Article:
It is needless to say, however, that the future of Christians in the Arab world does not only depend on them but also on their fellow Muslims and the ability of all to rebuild states based on citizenship and the rule of law, while recognizing the wealth of religious and cultural plurality that could spare the Arab world the sad face of uniformity.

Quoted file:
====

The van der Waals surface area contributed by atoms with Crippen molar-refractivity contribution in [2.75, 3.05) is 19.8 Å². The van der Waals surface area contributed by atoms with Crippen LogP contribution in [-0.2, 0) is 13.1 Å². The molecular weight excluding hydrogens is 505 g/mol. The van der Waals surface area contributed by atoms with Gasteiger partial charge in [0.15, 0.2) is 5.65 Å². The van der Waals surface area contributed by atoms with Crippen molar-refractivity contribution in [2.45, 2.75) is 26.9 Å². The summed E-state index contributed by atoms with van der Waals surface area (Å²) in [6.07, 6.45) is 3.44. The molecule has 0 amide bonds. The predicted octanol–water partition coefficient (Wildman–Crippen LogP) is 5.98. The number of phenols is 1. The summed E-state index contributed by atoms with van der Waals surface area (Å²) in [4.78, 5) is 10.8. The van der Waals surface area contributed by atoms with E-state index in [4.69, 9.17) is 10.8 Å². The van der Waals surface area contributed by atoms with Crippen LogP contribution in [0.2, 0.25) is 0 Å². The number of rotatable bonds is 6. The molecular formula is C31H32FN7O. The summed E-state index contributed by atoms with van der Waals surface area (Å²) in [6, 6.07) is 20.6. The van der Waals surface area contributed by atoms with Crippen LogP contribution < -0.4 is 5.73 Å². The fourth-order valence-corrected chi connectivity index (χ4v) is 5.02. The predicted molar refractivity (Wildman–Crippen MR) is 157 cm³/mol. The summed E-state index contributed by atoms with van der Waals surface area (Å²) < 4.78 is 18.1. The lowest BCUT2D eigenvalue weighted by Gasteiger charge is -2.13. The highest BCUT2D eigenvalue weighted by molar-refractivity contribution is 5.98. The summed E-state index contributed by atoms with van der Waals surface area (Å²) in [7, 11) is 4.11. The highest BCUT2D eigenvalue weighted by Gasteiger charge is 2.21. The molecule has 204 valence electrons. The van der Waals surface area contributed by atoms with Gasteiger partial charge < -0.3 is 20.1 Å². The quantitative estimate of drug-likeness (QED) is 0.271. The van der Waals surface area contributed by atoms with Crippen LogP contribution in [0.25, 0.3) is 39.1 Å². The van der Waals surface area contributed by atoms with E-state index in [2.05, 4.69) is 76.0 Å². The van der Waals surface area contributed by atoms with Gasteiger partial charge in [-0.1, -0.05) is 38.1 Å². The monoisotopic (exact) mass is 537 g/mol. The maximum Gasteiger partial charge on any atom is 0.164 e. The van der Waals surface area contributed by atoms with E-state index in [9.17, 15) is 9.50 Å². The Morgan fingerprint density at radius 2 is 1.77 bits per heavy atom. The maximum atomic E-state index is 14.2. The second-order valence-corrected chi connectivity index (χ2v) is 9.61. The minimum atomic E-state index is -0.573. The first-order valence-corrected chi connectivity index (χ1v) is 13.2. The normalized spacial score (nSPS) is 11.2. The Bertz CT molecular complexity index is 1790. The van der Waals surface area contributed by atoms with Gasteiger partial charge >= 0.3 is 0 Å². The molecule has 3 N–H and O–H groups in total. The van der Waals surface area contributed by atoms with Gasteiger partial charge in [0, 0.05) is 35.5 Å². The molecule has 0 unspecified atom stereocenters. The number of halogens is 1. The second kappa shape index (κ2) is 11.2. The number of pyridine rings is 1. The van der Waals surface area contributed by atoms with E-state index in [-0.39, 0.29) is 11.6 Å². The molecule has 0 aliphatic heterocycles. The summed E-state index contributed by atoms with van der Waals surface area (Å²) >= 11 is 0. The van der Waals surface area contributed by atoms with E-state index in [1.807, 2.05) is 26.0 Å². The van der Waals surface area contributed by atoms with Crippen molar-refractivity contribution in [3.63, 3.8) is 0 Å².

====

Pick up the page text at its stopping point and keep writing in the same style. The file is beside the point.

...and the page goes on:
My concluding and brief statement is about being called and calling oneself minorities. The notion is loaded with historical overtones. For some it evokes conspiracies, manipulation by foreign powers and subversion of majority role. For others, it is associated with religious or cultural rights and protection. In modern times, Christians learned to affirm their self-understanding as citizens rather than minorities. Reversing the process, in words and deeds, is surrender to the forces of retrogression. To be sure, we live in times of suffering, fear and uncertainty. But they are also times of change. Christians are not only victims crying out their plight, they are still called to be actors.